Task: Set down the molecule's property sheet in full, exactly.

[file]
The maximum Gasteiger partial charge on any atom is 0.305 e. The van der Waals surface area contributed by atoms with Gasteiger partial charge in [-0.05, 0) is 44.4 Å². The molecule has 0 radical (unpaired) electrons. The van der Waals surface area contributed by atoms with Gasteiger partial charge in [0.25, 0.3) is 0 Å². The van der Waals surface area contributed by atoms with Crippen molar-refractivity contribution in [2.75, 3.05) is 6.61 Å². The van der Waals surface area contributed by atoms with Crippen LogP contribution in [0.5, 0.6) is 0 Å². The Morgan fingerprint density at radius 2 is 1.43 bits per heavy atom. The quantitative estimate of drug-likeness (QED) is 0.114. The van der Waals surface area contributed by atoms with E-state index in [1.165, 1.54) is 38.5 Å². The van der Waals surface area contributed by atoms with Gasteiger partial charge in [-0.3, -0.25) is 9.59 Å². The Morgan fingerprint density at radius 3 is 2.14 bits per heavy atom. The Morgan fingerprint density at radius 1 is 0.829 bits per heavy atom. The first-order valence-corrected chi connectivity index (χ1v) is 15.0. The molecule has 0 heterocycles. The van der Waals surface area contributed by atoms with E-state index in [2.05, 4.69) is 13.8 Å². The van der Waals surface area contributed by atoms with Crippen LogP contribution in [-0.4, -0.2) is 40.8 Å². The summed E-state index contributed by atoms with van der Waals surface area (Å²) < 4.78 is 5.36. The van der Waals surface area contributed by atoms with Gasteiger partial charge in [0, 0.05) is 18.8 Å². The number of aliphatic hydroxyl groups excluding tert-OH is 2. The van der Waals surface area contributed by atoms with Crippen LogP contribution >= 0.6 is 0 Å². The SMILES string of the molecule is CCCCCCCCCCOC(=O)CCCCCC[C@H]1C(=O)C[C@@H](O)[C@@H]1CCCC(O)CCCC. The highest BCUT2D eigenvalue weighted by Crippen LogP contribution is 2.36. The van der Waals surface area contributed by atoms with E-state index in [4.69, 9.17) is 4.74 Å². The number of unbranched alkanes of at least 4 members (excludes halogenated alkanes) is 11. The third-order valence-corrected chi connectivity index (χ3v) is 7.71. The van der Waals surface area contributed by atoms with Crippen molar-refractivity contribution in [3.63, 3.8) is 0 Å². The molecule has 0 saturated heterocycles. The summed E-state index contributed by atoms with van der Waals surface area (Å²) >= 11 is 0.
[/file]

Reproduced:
The maximum Gasteiger partial charge on any atom is 0.305 e. The van der Waals surface area contributed by atoms with Gasteiger partial charge in [-0.05, 0) is 44.4 Å². The molecule has 0 radical (unpaired) electrons. The van der Waals surface area contributed by atoms with Gasteiger partial charge in [0.25, 0.3) is 0 Å². The van der Waals surface area contributed by atoms with Crippen molar-refractivity contribution in [2.75, 3.05) is 6.61 Å². The van der Waals surface area contributed by atoms with Crippen LogP contribution in [0.5, 0.6) is 0 Å². The Morgan fingerprint density at radius 2 is 1.43 bits per heavy atom. The quantitative estimate of drug-likeness (QED) is 0.114. The van der Waals surface area contributed by atoms with E-state index in [1.165, 1.54) is 38.5 Å². The van der Waals surface area contributed by atoms with Gasteiger partial charge in [-0.3, -0.25) is 9.59 Å². The Morgan fingerprint density at radius 3 is 2.14 bits per heavy atom. The Morgan fingerprint density at radius 1 is 0.829 bits per heavy atom. The first-order valence-corrected chi connectivity index (χ1v) is 15.0. The molecule has 0 heterocycles. The van der Waals surface area contributed by atoms with E-state index in [2.05, 4.69) is 13.8 Å². The van der Waals surface area contributed by atoms with Crippen LogP contribution in [-0.4, -0.2) is 40.8 Å². The summed E-state index contributed by atoms with van der Waals surface area (Å²) < 4.78 is 5.36. The van der Waals surface area contributed by atoms with Gasteiger partial charge in [0, 0.05) is 18.8 Å². The number of aliphatic hydroxyl groups excluding tert-OH is 2. The van der Waals surface area contributed by atoms with Crippen LogP contribution >= 0.6 is 0 Å². The SMILES string of the molecule is CCCCCCCCCCOC(=O)CCCCCC[C@H]1C(=O)C[C@@H](O)[C@@H]1CCCC(O)CCCC. The highest BCUT2D eigenvalue weighted by Crippen LogP contribution is 2.36. The van der Waals surface area contributed by atoms with E-state index in [4.69, 9.17) is 4.74 Å². The number of unbranched alkanes of at least 4 members (excludes halogenated alkanes) is 11. The third-order valence-corrected chi connectivity index (χ3v) is 7.71. The van der Waals surface area contributed by atoms with Crippen molar-refractivity contribution in [3.63, 3.8) is 0 Å². The molecule has 0 saturated heterocycles. The summed E-state index contributed by atoms with van der Waals surface area (Å²) >= 11 is 0.